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The biomedical approach to disability
Best (2005)- defines disability as based on a persons
inability to fully participate in various activities that the
rest of us take for granted such as washing up, cleaning
yourself and shopping.
It is assumed that disabled people have a physical or
mental impairment which prevents them from operating
`normally'. This perception starts from the assumption
that there is such a thing as a `normal body' and a `normal
range' of activities associated with it which are associated
in some way. These definitions stem from the biomedical
model of disability.…read more

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The biomedical model of disability
Disability is a personal tragedy and therefore
the disables deserve our pity and charity
The disabled are dependent on the able
bodied and are unable to function effectively
without constant help.
There are few medical cures for disability
Disabled people can only live a normal life if
they receive round the clock care.…read more

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The social construction model of disability
The social model of disability believes that it is society that disables
people with impairments as they are excluded from full participation
in society by the stereotypical attitudes held by able bodies people,
the way society is managed and by discriminatory practices.
Shakespeare- criticises the biomedical model of disability as it
assumes there is such thing as a `normal' physical body. Shakespeare
states that bodies should be viewed as part of a continuum with fit
able-bodied people at one end of the spectrum and severely
disabled bedridden people at the other. In between there will be a
range of activities and impairments which are interpreted by
different ways by society.
Oliver- criticises the biomedical model as he suggests that most
people in society have some sort of impairment but are not labelled
as disabled by society such as wearing glasses or having false teeth.
The social model suggests that disability is often viewed as a type o
deviance in that it is interpreted by able-bodied society as an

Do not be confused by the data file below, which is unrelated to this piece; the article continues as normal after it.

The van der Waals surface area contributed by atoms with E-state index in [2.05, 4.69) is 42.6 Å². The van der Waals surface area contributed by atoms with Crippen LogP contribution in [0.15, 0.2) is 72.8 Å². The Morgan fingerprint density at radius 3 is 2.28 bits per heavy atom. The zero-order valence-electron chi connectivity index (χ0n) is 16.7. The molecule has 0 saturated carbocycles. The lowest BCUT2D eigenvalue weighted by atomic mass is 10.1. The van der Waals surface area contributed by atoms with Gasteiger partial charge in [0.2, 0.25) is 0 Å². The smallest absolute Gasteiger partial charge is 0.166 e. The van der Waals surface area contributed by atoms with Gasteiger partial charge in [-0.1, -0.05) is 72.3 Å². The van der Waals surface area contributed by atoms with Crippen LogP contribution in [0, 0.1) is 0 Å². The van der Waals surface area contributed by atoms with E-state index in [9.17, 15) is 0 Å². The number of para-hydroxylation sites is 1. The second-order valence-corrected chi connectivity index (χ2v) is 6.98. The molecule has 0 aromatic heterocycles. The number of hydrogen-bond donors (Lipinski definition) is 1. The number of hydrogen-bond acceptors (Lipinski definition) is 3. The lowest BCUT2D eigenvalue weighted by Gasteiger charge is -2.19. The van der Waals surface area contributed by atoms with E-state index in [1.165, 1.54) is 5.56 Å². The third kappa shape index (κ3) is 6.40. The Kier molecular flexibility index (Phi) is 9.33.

`abnormal' state and as being inferior to being able bodies.…read more

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The social reaction to disability ­(being
disabled by society)
Oliver- says the biomedical model labels disabled people as
incapable of living a `normal' life and it is because of the label that
prejudicial social attitudes and discriminatory practices develop. It is
the social reaction of society to people with impairments that is the
problem as society excludes these people and having negative
attitudes towards them. The problem of disability is not found in
the actual impairment but in the social constructions of prejudice
that surrounds disability. This supports the argument that disability
is a social construction as it is the product of both the physical
impairment and the social reaction to that impairment.
For example people who have to use wheelchairs can be seen as
being disabled by society's failure to provide a social environment in
which they can be just a mobile as able-bodied people. The problem
is not the physical or biological fact of being disabled but the social
constructions of prejudice that surround disability.…read more

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Marxist interpretation of disability
Marxist Finkelstein says our negative cultural attitudes
towards the disabled is due to capitalisms emphasis
on work as a source of identity, status and power.
Finkelstein suggests that in pre-industrial societies
disabled people were not treated differently or
segregated as people worked on farms etc. however
industrialization was responsible for a dramatic shift
in cultural attitudes as capitalist societies needed a
healthy and able-bodies workforce to create profits
for the bourgeoisie so the disabled became an
economic burden for society as they needed to be
supported with benefits and so came to be defined as
abnormal and as a social problem and were put in
workhouses.…read more

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